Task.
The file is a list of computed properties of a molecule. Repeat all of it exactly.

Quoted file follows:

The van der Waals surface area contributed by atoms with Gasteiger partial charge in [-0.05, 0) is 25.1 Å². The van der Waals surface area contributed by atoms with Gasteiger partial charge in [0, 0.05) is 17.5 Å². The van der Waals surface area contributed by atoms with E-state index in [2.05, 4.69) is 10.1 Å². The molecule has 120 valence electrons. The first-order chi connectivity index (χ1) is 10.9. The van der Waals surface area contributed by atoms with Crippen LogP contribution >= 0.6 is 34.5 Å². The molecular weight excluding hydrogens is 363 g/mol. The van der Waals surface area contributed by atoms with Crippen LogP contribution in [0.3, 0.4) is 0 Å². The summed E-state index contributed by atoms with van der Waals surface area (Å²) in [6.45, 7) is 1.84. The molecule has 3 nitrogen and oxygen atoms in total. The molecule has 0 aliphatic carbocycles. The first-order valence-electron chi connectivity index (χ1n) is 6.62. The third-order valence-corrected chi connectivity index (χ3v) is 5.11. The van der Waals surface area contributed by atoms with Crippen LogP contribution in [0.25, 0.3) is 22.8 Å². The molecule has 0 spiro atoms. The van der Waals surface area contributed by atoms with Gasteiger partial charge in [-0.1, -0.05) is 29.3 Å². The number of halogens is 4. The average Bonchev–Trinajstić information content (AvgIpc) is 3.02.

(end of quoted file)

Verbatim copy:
The van der Waals surface area contributed by atoms with Gasteiger partial charge in [-0.05, 0) is 25.1 Å². The van der Waals surface area contributed by atoms with Gasteiger partial charge in [0, 0.05) is 17.5 Å². The van der Waals surface area contributed by atoms with E-state index in [2.05, 4.69) is 10.1 Å². The molecule has 120 valence electrons. The first-order chi connectivity index (χ1) is 10.9. The van der Waals surface area contributed by atoms with Crippen LogP contribution >= 0.6 is 34.5 Å². The molecular weight excluding hydrogens is 363 g/mol. The van der Waals surface area contributed by atoms with Crippen LogP contribution in [0.3, 0.4) is 0 Å². The summed E-state index contributed by atoms with van der Waals surface area (Å²) in [6.45, 7) is 1.84. The molecule has 3 nitrogen and oxygen atoms in total. The molecule has 0 aliphatic carbocycles. The first-order valence-electron chi connectivity index (χ1n) is 6.62. The third-order valence-corrected chi connectivity index (χ3v) is 5.11. The van der Waals surface area contributed by atoms with Crippen LogP contribution in [0.25, 0.3) is 22.8 Å². The molecule has 0 spiro atoms. The van der Waals surface area contributed by atoms with Gasteiger partial charge in [-0.1, -0.05) is 29.3 Å². The number of halogens is 4. The average Bonchev–Trinajstić information content (AvgIpc) is 3.02.